This study presents the results of a systematic review on the prevalence of sexual abuse experienced in adulthood by individuals with intellectual disability. An electronic and manual search of academic journals was performed on four databases via EBSCO Host: Academic Search Complete, PsycINFO, Medline, CINAHL Full-Text. In addition, PubMed, ProQuest, and Web of Science (core collection) were searched. After an initial selection of 1037 documents, 25 articles remained for quantitative synthesis. The combined prevalence of sexual abuse in adults with intellectual disability was 32.9% (95% CI: 22.7-43.0) and sensitivity analysis revealed that the prevalence was not outweighed by a single study. Overall, the United Kingdom had the highest prevalence (r = 34.1%), and the USA had the lowest (r = 15.2%). The overall prevalence in females was lower (r = 31.8%) than that in males (r = 39.9%). Subgroup analyses revealed that prevalence of sexual abuse was higher in institutionalized individuals. The most prevalent profile of abuser is of a peer with intellectual disability. Prevalence increases from mild to severe levels of intellectual disability and decreases in profound levels. It is also more prevalent when the informant is the individual with intellectual disability than when someone else reports abuse. In sum, one in three adults with intellectual disability suffers sexual abuse in adulthood. Special attention should be paid for early detection and intervention in high risk situations.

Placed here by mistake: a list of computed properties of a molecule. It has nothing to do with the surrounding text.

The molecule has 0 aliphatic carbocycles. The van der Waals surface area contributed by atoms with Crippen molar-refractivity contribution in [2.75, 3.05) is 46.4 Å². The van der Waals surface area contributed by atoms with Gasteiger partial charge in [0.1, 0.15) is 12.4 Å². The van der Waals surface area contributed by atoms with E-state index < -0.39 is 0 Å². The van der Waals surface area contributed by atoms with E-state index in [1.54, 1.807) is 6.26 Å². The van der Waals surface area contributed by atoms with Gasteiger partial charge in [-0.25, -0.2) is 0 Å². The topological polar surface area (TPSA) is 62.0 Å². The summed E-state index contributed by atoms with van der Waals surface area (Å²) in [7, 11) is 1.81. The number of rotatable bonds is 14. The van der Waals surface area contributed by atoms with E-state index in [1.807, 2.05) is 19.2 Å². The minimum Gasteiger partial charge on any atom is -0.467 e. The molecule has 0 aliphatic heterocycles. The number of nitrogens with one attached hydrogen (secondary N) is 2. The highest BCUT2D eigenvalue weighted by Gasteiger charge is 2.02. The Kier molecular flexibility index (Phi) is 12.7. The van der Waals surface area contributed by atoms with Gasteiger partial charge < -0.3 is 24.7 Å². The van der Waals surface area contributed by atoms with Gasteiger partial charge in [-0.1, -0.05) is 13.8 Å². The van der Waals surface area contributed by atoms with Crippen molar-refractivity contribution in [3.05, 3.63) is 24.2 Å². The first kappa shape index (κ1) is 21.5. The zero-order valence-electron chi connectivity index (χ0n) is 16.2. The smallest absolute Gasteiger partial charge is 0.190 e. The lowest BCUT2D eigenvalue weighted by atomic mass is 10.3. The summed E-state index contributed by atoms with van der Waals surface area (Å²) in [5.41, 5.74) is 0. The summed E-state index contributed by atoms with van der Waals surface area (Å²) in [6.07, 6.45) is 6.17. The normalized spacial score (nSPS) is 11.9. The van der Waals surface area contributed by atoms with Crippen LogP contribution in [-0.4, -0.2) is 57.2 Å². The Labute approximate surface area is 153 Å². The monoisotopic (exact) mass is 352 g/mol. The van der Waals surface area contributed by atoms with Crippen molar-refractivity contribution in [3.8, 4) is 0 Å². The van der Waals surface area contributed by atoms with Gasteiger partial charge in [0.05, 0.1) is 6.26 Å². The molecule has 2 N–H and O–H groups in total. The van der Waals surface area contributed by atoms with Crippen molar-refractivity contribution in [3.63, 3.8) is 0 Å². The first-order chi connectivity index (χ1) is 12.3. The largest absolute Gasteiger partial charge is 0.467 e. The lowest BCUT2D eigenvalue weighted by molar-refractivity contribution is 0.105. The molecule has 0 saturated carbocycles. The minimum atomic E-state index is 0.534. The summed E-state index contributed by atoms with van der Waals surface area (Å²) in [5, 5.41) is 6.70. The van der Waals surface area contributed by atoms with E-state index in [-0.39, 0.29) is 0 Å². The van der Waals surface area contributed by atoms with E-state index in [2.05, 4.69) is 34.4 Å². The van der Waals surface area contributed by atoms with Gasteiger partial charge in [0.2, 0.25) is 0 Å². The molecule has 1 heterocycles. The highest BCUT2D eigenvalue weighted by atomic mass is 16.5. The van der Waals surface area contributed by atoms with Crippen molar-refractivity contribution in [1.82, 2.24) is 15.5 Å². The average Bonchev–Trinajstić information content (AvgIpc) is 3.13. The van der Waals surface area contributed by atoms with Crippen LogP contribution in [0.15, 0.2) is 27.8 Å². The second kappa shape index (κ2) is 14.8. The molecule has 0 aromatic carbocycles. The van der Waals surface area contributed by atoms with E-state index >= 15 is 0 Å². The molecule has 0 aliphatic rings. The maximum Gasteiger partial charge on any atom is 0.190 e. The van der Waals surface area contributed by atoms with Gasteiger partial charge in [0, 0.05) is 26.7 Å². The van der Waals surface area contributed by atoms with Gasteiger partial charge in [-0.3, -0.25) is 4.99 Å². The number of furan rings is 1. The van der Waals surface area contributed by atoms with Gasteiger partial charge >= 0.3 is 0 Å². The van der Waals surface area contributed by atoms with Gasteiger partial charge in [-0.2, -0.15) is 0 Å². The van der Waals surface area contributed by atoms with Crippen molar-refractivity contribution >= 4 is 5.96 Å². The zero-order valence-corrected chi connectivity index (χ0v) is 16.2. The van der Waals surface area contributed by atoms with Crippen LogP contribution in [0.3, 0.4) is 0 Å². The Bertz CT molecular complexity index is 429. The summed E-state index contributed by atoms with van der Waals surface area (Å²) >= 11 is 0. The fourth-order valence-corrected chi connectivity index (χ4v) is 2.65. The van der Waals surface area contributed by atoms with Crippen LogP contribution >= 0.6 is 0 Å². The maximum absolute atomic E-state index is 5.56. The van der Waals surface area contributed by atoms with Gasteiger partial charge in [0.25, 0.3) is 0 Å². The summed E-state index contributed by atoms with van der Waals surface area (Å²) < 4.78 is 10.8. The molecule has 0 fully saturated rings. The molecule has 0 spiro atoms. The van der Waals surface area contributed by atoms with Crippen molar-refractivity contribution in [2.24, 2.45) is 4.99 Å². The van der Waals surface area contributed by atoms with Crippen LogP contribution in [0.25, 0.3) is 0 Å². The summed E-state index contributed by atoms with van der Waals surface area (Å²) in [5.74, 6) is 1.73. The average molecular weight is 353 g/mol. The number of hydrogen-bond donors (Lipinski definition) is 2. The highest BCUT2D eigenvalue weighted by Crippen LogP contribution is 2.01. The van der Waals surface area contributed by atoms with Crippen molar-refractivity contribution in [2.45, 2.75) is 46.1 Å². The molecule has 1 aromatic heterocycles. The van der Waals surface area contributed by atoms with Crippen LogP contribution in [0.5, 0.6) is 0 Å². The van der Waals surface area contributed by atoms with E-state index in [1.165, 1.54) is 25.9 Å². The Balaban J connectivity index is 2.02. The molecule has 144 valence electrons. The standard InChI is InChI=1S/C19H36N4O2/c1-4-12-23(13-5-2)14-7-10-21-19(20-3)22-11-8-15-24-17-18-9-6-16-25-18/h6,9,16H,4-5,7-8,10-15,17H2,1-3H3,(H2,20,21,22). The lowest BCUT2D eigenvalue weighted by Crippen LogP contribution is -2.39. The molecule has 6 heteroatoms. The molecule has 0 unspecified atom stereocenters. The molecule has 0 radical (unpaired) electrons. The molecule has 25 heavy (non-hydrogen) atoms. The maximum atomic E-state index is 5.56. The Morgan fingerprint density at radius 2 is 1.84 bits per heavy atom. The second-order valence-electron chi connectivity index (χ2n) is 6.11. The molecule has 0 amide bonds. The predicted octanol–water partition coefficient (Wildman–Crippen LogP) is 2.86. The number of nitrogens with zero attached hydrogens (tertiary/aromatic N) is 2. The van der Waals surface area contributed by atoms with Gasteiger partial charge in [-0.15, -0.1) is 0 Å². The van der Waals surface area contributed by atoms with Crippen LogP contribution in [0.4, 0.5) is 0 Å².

Keywords: adults; intellectual disability; meta-analysis; prevalence; sexual abuse; systematic review.